A historical novel telling of love, lust, betrayal, courage and fear
This Anglo-Saxon historical novel is based on the earliest known love-triangle story in English. It takes inspiration from Old English (Anglo-Saxon) poetry, and from knowledge of the people who were buried at Sutton Hoo, of their customs and way of life in the late 6th century.
The poems which chiefly prompted this tale are ‘A Wife’s Lament’, ‘The Husband’s Message’ and ‘Wulf and Eadwacer’. (See also Background). The wife has been outcast from her people, and ekes out a miserable existence, living in the hollow of an oak tree. She remembers happier times, and mentions both a husband (who has left her after feuding with her people) and a lover - also exiled, and living in a far-off land, “under stanhlithe storme behrimed”…under a stony cliff, frosted by storms.
In the second poem, a husband sends a messenger to his wife, telling her that, in spite of long absence, he loves her still, reminds her of their vows of love, and calls her to come to him by ship, when the cuckoo calls in the woodland: he has made a fortune, has horses, treasure and life in a hall. He calls her ‘prince’s daughter’.
The third poem (are they all pieces of one story? The MS was partly burned) is the most intriguing. A woman speaks, yearning for Wulf, her lover. But if he could come to her, her people would kill him. He is on one island; she is on another. Is Wulf the warrior she refers to, who has taken her in his arms? Or did she take another lover as comfort? She addresses a man called Eadwacer, in a kind of fury, demanding to know if he hears her, and saying that a wolf will carry their whelp to the woods; men can easily split apart what was never together… their song together. (See Background: references to Richard Hamer’s book.)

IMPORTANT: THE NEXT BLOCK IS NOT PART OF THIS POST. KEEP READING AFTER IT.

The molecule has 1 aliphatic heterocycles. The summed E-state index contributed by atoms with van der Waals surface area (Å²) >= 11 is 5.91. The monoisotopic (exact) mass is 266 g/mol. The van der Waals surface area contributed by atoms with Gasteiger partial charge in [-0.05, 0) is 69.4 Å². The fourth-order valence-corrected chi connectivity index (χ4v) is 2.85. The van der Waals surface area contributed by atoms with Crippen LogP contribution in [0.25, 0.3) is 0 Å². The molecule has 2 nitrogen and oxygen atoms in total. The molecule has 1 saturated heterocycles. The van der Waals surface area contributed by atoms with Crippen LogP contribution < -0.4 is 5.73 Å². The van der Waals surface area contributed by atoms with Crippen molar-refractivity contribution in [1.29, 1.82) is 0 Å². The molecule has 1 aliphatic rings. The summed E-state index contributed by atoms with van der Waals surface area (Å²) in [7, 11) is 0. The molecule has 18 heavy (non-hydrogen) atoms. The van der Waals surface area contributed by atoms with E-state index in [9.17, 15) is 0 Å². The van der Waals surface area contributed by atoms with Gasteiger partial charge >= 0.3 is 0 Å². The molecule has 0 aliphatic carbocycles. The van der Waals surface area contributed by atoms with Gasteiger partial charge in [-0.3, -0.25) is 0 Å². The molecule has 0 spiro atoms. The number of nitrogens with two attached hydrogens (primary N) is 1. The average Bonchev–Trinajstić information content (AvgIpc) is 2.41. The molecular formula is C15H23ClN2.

Telling of love, lust, betrayal, courage and fear, ‘Storm Frost’ is the story of Niartha, outcast from her people, encountering hardship, abuse and loss in her search for her exiled lover. He is Eni Wulfgrim, brother of Raedwald, who will become King of the Eastern Angles at Sutton Hoo, and who is also important in this story. Raedwald equates to the husband of the poem Eadwacer is his messenger – an increasingly sinister character.
Niartha’s long journey takes her from East Anglia, over the fens, the Lincolnshire wolds and the North Yorkshire moors. After a sea voyage, she reaches a remote Northumbrian river, now called the Coquet, at Amble. Her survival constantly depends on her practical skills – unexpected in a king’s daughter, and on her strength of character.
Where to Buy: Local booksellers via Gardeners wholesalers
AuthorHouse.co.uk (For UK Orders call: 0800 1974 150)
National Trust Shop at Sutton Hoo
Author’s pen name is P.M.Sabin Moore
‘Storm Frost’ ISBN number is 978-1-4389-5995-5
‘Brightfire’ ISBN number is 978-1-4520-5609-8